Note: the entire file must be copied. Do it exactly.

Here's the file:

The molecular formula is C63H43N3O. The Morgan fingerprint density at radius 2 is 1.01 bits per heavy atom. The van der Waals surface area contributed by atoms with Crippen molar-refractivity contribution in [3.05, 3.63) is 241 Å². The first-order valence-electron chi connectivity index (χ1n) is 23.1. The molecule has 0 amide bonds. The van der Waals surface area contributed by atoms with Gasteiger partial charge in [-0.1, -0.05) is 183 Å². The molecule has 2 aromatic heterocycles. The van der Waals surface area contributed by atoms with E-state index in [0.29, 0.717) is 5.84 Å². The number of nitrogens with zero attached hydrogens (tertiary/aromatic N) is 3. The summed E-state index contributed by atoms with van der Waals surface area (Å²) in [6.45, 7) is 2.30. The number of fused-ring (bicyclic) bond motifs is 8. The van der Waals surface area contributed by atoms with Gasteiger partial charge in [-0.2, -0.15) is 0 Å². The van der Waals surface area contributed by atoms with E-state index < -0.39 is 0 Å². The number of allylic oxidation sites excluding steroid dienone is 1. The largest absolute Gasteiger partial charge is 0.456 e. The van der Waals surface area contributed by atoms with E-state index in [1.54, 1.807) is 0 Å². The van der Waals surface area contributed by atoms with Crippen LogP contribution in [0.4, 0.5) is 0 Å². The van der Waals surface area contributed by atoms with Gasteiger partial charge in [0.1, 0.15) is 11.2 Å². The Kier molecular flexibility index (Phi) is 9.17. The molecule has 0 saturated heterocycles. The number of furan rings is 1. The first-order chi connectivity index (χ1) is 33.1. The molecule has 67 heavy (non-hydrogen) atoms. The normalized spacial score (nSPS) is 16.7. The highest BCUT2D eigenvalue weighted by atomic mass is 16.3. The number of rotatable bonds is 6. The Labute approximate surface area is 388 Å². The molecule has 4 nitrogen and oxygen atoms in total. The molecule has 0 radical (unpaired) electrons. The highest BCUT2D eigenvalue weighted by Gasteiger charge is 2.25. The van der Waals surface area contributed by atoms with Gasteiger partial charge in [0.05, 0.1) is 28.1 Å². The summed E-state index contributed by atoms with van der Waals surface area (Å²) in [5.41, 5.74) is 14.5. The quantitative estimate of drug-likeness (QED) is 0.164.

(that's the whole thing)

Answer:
The molecular formula is C63H43N3O. The Morgan fingerprint density at radius 2 is 1.01 bits per heavy atom. The van der Waals surface area contributed by atoms with Crippen molar-refractivity contribution in [3.05, 3.63) is 241 Å². The first-order valence-electron chi connectivity index (χ1n) is 23.1. The molecule has 0 amide bonds. The van der Waals surface area contributed by atoms with Gasteiger partial charge in [-0.1, -0.05) is 183 Å². The molecule has 2 aromatic heterocycles. The van der Waals surface area contributed by atoms with E-state index in [0.29, 0.717) is 5.84 Å². The number of nitrogens with zero attached hydrogens (tertiary/aromatic N) is 3. The summed E-state index contributed by atoms with van der Waals surface area (Å²) in [6.45, 7) is 2.30. The number of fused-ring (bicyclic) bond motifs is 8. The van der Waals surface area contributed by atoms with Gasteiger partial charge in [-0.2, -0.15) is 0 Å². The van der Waals surface area contributed by atoms with E-state index < -0.39 is 0 Å². The number of allylic oxidation sites excluding steroid dienone is 1. The largest absolute Gasteiger partial charge is 0.456 e. The van der Waals surface area contributed by atoms with E-state index in [1.54, 1.807) is 0 Å². The van der Waals surface area contributed by atoms with Crippen LogP contribution in [0.4, 0.5) is 0 Å². The van der Waals surface area contributed by atoms with Gasteiger partial charge in [0.1, 0.15) is 11.2 Å². The Kier molecular flexibility index (Phi) is 9.17. The molecule has 0 saturated heterocycles. The number of furan rings is 1. The first-order chi connectivity index (χ1) is 33.1. The molecule has 67 heavy (non-hydrogen) atoms. The normalized spacial score (nSPS) is 16.7. The highest BCUT2D eigenvalue weighted by atomic mass is 16.3. The number of rotatable bonds is 6. The Labute approximate surface area is 388 Å². The molecule has 4 nitrogen and oxygen atoms in total. The molecule has 0 radical (unpaired) electrons. The highest BCUT2D eigenvalue weighted by Gasteiger charge is 2.25. The van der Waals surface area contributed by atoms with Gasteiger partial charge in [0.05, 0.1) is 28.1 Å². The summed E-state index contributed by atoms with van der Waals surface area (Å²) in [5.41, 5.74) is 14.5. The quantitative estimate of drug-likeness (QED) is 0.164.